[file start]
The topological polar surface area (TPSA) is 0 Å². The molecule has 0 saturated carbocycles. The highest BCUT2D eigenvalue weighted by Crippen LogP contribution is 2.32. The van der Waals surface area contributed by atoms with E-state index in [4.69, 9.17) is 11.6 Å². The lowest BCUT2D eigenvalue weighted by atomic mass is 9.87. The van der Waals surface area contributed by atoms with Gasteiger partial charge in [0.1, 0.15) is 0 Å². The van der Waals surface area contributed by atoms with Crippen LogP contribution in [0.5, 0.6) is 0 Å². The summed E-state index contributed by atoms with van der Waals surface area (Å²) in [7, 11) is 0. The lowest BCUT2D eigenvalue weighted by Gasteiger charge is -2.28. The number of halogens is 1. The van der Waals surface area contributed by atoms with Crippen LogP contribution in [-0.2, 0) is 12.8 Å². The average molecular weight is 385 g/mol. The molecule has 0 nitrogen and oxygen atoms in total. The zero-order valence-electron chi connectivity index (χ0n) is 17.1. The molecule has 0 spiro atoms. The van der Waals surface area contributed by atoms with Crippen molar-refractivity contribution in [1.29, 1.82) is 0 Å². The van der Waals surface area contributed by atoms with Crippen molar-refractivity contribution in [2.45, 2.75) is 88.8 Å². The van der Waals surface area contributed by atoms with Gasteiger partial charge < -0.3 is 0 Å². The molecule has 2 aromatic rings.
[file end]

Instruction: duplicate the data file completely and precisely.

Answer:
The topological polar surface area (TPSA) is 0 Å². The molecule has 0 saturated carbocycles. The highest BCUT2D eigenvalue weighted by Crippen LogP contribution is 2.32. The van der Waals surface area contributed by atoms with E-state index in [4.69, 9.17) is 11.6 Å². The lowest BCUT2D eigenvalue weighted by atomic mass is 9.87. The van der Waals surface area contributed by atoms with Gasteiger partial charge in [0.1, 0.15) is 0 Å². The van der Waals surface area contributed by atoms with Crippen LogP contribution in [0.5, 0.6) is 0 Å². The summed E-state index contributed by atoms with van der Waals surface area (Å²) in [7, 11) is 0. The lowest BCUT2D eigenvalue weighted by Gasteiger charge is -2.28. The number of halogens is 1. The van der Waals surface area contributed by atoms with Crippen LogP contribution in [-0.2, 0) is 12.8 Å². The average molecular weight is 385 g/mol. The molecule has 0 nitrogen and oxygen atoms in total. The zero-order valence-electron chi connectivity index (χ0n) is 17.1. The molecule has 0 spiro atoms. The van der Waals surface area contributed by atoms with Crippen molar-refractivity contribution in [1.29, 1.82) is 0 Å². The van der Waals surface area contributed by atoms with Crippen molar-refractivity contribution in [2.45, 2.75) is 88.8 Å². The van der Waals surface area contributed by atoms with Gasteiger partial charge < -0.3 is 0 Å². The molecule has 2 aromatic rings.